July 21st, 2010
04:52 PM ET
4 years ago

Greenspan's 'irrational exuberance' now Bernanke's 'unusually uncertain'

Federal Reserve Chairman Ben Bernanke is warning Congress that the economic outlook remains 'unusually uncertain.'
Federal Reserve Chairman Ben Bernanke is warning Congress that the economic outlook remains 'unusually uncertain.'

Washington (CNN) - Federal Reserve Chairman Ben Bernanke is warning Congress that the economic outlook remains "unusually uncertain," although he says the Fed is planning for the ultimate withdrawal of the substantial funds it has injected into the financial system since the onset of the economic crisis in 2008.

After Bernanke's statement before a Senate committee Wednesday, stocks turned sharply lower, with the Dow Jones industrial average down more than 100 points.

In prepared testimony for the Fed's semiannual report on monetary policy, Bernanke emphasizes more than once that economic conditions are likely to keep its short-term interest rates at "exceptionally low levels ... for an extended period," explaining that inflation is likely to remain low for several years. At the same time, he offered the most extensive look yet at the Fed's plans and options for pulling money out of the system and raising short-term rates, as the economy improves.

Bernanke says that he and other top Federal Reserve officials expect "continued moderate growth, a gradual decline in the unemployment rate, and subdued inflation over the next several years." However, the Fed chairman says that unemployment will drop more slowly than was predicted earlier this year.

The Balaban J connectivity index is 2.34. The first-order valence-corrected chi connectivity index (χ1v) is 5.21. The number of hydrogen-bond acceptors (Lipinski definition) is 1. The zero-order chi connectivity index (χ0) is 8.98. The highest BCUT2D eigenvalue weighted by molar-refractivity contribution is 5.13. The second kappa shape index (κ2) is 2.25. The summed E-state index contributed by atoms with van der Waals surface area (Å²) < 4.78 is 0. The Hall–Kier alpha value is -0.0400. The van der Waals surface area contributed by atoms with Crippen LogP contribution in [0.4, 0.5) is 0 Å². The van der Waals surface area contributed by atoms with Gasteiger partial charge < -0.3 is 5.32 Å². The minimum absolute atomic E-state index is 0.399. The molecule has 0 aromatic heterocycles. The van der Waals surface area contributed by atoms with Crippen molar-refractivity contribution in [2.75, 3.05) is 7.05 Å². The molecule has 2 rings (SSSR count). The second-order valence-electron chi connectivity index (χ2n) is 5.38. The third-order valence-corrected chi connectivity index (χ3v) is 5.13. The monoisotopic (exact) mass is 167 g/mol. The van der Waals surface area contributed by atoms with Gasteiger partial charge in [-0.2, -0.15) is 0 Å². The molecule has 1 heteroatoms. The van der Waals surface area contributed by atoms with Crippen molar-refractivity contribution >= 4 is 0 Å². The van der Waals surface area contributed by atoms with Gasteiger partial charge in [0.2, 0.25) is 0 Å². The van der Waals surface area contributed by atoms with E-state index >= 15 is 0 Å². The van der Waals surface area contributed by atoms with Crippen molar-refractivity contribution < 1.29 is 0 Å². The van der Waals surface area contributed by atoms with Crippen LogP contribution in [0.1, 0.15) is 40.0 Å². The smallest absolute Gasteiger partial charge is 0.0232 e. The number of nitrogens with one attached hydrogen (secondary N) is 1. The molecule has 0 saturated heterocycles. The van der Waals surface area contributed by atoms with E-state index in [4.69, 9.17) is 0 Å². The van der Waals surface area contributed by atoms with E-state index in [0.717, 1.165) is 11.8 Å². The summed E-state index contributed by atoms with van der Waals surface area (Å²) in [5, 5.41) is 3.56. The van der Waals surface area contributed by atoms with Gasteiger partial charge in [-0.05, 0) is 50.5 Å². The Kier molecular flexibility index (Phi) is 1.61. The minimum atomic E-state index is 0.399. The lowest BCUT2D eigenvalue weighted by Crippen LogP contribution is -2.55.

Bernanke says that most of his colleagues on the Federal Open Market Committee, which sets interest rates and other aspects of the Fed's monetary policy, expect annual growth of 3 to 3.5 percent in 2010, and a slightly higher rate of 3.5 to 4.5 percent in 2011 and 2012. But while not mentioning the possibility of a double-dip recession, they also see the risks for growth as "weighted to the downside."

The chairman says most market committee members expect the unemployment rate to decline to between 7 and 7.5 percent by the end of 2012.

Bernanke says that although consumer spending appears to have expanded at a real rate of 2.5 percent in the first half of 2010, he stresses that an "important drag on household spending" is the slow recovery of the labor markets. He says "in all likelihood, a significant amount of time will be required to restore the nearly 8.5 million jobs that were lost over 2008 and 2009." And he emphasizes the "exceptional near-term hardships" on workers and their families now taking place, as well as the potential erosion of skills and possible long-lasting effects on employment and earnings prospects.

One other factor underlying the weaker outlook, says Bernanke, is that although financial conditions have improved significantly, they have become "less supportive of economic growth in recent months." He cites the situation in Europe as one contributing factor, but says that temporary swap lines with the European Central Bank and other entities have helped maintain credit availability in the United States.